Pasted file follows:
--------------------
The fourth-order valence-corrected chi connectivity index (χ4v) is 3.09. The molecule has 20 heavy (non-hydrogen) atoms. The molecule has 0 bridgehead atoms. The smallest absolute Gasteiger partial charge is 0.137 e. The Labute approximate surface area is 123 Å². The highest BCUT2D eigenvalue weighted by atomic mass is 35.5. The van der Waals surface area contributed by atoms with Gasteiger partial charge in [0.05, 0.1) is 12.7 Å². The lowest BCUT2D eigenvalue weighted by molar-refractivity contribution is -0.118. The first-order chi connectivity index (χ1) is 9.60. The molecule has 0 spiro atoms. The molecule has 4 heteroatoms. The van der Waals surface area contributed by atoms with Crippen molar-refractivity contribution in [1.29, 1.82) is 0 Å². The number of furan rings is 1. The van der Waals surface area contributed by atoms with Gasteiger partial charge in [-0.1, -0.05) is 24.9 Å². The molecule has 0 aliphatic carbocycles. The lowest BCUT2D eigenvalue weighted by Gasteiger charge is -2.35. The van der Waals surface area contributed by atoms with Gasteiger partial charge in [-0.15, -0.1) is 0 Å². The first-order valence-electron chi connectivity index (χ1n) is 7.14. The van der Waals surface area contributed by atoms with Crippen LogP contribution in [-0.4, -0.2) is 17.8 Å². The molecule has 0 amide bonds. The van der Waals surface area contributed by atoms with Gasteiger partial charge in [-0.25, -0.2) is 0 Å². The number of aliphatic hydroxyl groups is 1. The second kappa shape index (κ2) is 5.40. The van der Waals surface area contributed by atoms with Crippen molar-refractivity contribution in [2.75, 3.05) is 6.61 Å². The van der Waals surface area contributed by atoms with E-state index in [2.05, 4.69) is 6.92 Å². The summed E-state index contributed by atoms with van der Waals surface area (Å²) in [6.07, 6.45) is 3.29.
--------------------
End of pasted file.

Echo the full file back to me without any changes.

The fourth-order valence-corrected chi connectivity index (χ4v) is 3.09. The molecule has 20 heavy (non-hydrogen) atoms. The molecule has 0 bridgehead atoms. The smallest absolute Gasteiger partial charge is 0.137 e. The Labute approximate surface area is 123 Å². The highest BCUT2D eigenvalue weighted by atomic mass is 35.5. The van der Waals surface area contributed by atoms with Gasteiger partial charge in [0.05, 0.1) is 12.7 Å². The lowest BCUT2D eigenvalue weighted by molar-refractivity contribution is -0.118. The first-order chi connectivity index (χ1) is 9.60. The molecule has 0 spiro atoms. The molecule has 4 heteroatoms. The van der Waals surface area contributed by atoms with Crippen molar-refractivity contribution in [1.29, 1.82) is 0 Å². The number of furan rings is 1. The van der Waals surface area contributed by atoms with Gasteiger partial charge in [-0.1, -0.05) is 24.9 Å². The molecule has 0 aliphatic carbocycles. The lowest BCUT2D eigenvalue weighted by Gasteiger charge is -2.35. The van der Waals surface area contributed by atoms with Gasteiger partial charge in [-0.15, -0.1) is 0 Å². The first-order valence-electron chi connectivity index (χ1n) is 7.14. The van der Waals surface area contributed by atoms with Crippen LogP contribution in [-0.4, -0.2) is 17.8 Å². The molecule has 0 amide bonds. The van der Waals surface area contributed by atoms with Gasteiger partial charge in [-0.25, -0.2) is 0 Å². The number of aliphatic hydroxyl groups is 1. The second kappa shape index (κ2) is 5.40. The van der Waals surface area contributed by atoms with Crippen molar-refractivity contribution in [2.75, 3.05) is 6.61 Å². The van der Waals surface area contributed by atoms with E-state index in [2.05, 4.69) is 6.92 Å². The summed E-state index contributed by atoms with van der Waals surface area (Å²) in [6.07, 6.45) is 3.29.